There’s an especially interesting aspect to the last paragraph of the conclusion:

Most important is the phenomenon identified in this study, namely demonstrating that biases by medically irrelevant contextual information do affect the conclusions reached by medical examiners. The degree and the detailed nature of these biasing effects require further research, but establishing biases in forensic pathology decision-making—the first study to do so—is not diminished by the potential limitation of not knowing which specific irrelevant information biased them (the race of the child, or/and the nature of the caretaker). Also, one must remember that the experimental study is complemented and corroborated by the data from the death certificates.

The first part is making a fair point, which is that the study does demonstrate that it is possible to bias the forensic pathologist by providing medically irrelevant information, such as the caretaker being far more likely to have intentionally hurt the child. Why didn’t they make all of the children white and just have half of the vignettes including the caretaker with multiple previous felony convictions, who was inebriated, repeatedly state, “I only hit the little brat with a hammer four times”? If we’re only trying to see whether medically irrelevant information can bias the medical examiner, that would do it too. But what’s up with varying the race of the child?

While it’s probably just to be sensationalist because race-based results are currently hot, it may also be a tie-in to that last sentence: “Also, one must remember that the experimental study is complemented and corroborated by the data from the death certificates.” This sentence shows a massive problem with the researcher’s understanding of the nature of research. Two bad data sources which corroborate each other do not improve each other.

To show this, consider a randomly generated data source. Instead of giving a vignette, just have another set of pathologists randomly answer “A”, “B,” or “C”. Then decide that A corresponds to undetermined, B to homicide, and C to accident. There’s a good chance that people won’t pick these evenly, so you’ll get a disparity. If it happens to be the same, it doesn’t bolster the study to say “the results, it must be remembered, also agreed with the completely-blinded study in which pathologists picked a ruling at random, without knowing what ruling they picked”.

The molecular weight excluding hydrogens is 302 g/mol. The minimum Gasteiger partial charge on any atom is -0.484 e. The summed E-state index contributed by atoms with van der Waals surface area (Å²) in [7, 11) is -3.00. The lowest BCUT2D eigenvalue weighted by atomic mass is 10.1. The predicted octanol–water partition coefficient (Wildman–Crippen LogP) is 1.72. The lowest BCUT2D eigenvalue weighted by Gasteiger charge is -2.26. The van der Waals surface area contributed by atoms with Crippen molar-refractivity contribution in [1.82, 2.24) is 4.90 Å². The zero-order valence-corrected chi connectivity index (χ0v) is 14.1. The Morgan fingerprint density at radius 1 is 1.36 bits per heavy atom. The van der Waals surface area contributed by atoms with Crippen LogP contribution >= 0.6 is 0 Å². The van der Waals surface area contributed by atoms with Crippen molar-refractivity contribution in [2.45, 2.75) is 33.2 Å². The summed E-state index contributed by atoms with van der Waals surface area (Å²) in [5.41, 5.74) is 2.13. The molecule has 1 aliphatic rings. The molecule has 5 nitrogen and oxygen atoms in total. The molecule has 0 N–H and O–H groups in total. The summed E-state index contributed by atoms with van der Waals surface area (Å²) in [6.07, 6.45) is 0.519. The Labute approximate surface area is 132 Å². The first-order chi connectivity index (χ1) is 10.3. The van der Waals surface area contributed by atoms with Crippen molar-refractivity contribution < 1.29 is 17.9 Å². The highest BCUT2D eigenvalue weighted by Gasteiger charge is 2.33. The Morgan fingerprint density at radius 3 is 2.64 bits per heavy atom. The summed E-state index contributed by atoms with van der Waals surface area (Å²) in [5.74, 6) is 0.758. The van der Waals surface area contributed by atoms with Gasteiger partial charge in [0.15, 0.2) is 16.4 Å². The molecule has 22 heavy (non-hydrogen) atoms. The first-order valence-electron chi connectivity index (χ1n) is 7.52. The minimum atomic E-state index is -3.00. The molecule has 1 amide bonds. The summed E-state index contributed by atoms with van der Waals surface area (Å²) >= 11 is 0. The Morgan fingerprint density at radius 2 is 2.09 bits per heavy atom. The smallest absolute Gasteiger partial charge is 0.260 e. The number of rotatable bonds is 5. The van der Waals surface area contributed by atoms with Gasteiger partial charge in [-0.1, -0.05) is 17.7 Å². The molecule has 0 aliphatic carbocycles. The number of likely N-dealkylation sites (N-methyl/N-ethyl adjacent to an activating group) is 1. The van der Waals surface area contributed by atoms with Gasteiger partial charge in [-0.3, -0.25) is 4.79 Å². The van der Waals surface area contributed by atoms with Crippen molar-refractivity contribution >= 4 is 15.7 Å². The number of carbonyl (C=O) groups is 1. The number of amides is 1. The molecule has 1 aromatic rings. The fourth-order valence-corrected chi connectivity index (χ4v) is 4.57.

Meaningless data does not acquire meaning by being combined with other meaningless data.

The conclusion of the study is, curiously, entirely reasonable. It basically amounts to the observation that if you want a medical examiner making a ruling based strictly on the medical evidence, you should hide all other evidence but the medical evidence from them. This, as the British like to say, no fool ever doubted. If you want someone to make a decision based only on some information, it is a wise course of action to present them only that information. Giving them information that you don’t want them to use is merely asking for trouble. It doesn’t require a badly designed and interpreted study to make this point.

Copied Little Accidents

Back in the 1980s and 1990s there was a painter by the name of Bob Ross who ran a delightful television show on PBS called The Joy of Painting. Bob Ross used an extremely fast wet-on-wet technique of oil painting in which he would paint a beautiful landscape painting in realtime during his half-hour show. He would talk to the audience in one of the most calm voices a human being has ever been given, and talk about how we’re making whatever world we want and that there are no mistakes here, just happy little accidents.

What I discovered recently was that not only did Bob Ross not invent the quick painting technique he used, he didn’t even invent the happy little accidents. Now, to be clear, this was not something that Bob Ross tried to hide. In fact, he credited his mentor. He mentioned that he got the technique from Bill Alexander in the first episode of the first least, and he dedicated the first episode of the second season to Bill Alexander:

Bill Alexander didn’t invent the concept of painting wet-on-wet with oil paint; that dates back hundreds of years. What Bill Alexander did was to create the technique of making landscapes using wet-on-wet techniques involving large brushes and a strong pallet knife so as to be able to paint a landscape in half an hour.

But Bill Alexander didn’t just invent the technique. He also taught it on his own PBS show. It was called The Magic of Oil Painting and ran from 1974 to 1982. (The Joy of Painting started in 1983, so Bob Ross was continuing what his teacher did, he wasn’t competing with him.)

It’s interesting to watch an episode of Bill Alexander’s show, as you can see that Bob Ross did copy quite a lot of it: